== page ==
Additionally, I feel like on my specific setup applications like Darktable, Blender or FreeCAD aren’t as stable as they would usually be, since I’m experiencing significantly more crashes than I did on macOS. So far I couldn’t pin-down the exact cause, but it might very well have something to do with my use of the ~amd64 (unstable) variants of either the packages or some of their dependencies.

Other than that I haven’t had trouble with crashes whatsoever. I often read that especially programs like Firefox seem to have odd for people, but I haven’t had any issues so far. One thing that does occur are random screen glitches/artifacts that appear and disappear within milliseconds when I have a video playing somewhere on a website. It doesn’t occur when playing videos full screen and I assume it has something to do with the AMD Radeon Pro/the GPU driver/Wayland, but so far I didn’t care enough to invest time into debugging this.

Another reason I turn on my MacBook from time to time is to set up or change the settings on my keyboard(s) using VIA. I know that there’s a build for Linux, but since it’s not (yet) open-source, I’ll just stick with the macOS version for now.

Q&A Time!

I came across questions that were asked when links to part two were posted on various sites. I didn’t post the links (e.g. on twitter, hn, …) and since I don’t have accounts on these sites, I’m just going to answer here to what seem to be the most prominent questions.

How much did it cost?

If you’re asking sweet Monet, roundabout $2.6k, due to heavily inflated prices for many components and high delivery fees. If you mean time, roughly two days for the initial installation, plus now and then some tweaking and updating. All in all probably not a lot longer than it usually takes to really set up macOS with brew and all the tools and apps one might need.

Curious why a custom 5.12 kernel though.

It was the Kernel that was available at the time I installed the base system and it’s custom due to ZFS. It also only consists of drivers/options required for exactly that hardware. And yes, I already had to re-compile the Kernel multiple times to use various new USB devices. But since recompiling it won’t take longer than a couple of minutes I’m okay to do so every now and then.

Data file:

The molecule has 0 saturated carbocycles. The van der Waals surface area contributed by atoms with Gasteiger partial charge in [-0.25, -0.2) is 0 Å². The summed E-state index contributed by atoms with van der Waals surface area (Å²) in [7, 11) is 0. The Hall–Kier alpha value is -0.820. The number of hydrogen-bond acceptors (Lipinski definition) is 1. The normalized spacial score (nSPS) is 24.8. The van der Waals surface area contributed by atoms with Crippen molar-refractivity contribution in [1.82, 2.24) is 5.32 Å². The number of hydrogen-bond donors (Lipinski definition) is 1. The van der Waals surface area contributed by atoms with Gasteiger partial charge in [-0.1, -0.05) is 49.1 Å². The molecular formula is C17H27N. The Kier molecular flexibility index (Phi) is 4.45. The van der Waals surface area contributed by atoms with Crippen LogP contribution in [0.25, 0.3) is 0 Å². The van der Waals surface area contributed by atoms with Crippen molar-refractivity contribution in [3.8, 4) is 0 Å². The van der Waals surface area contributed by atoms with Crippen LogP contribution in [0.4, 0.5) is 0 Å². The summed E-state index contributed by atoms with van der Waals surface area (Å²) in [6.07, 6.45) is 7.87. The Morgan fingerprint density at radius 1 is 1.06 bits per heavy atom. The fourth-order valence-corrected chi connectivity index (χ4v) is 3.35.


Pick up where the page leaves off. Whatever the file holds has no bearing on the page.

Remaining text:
It must be nice to live in a place where you don’t get enough dust to cover your parts in a day.

It is, indeed. Say hello to the few benefits of an average of 86% humidity all year long! Living well over 150 meters above street level might as well have a bit of an impact on dust.
However, I’m surprised myself by how little dust the build gathers. Usually only the top surfaces have a bit of dust covering and require wiping every three weeks or so. I only recently had to vac the radiator grill because it accumulated some dust that led to the system’s base temperature to be a notch higher than usual.

I really don’t understand the appeal of this “gamer“ aesthetic.

Not an actual question, nevertheless: It’s not for everyone and I wasn’t planning on going full unicorn-puke-mode either. Unfortunately, OpenRGB didn’t allow me to configure Asus Aura settings back at the time. However, this changed with OpenRGB 0.61, allowing me to configure custom colors for everything but the RAM modules. Those are still pulsating white and I haven’t figured out how to change them. I don’t particularly mind that, though, as it’s a neutral color.

What I do mind instead are the mouse’s LEDs. I have an older MadCatz R.A.T. 8+ from back at the time when MadCatz was still a somewhat decent company, making somewhat decent mice. However, their drivers for configuring the mouse are only available for Windows, which I don’t happen to have around all the time, making it challenging to adjust colors. At some point I might give in and go for a Logitech mouse, most likely the MX Vertical or MX Master.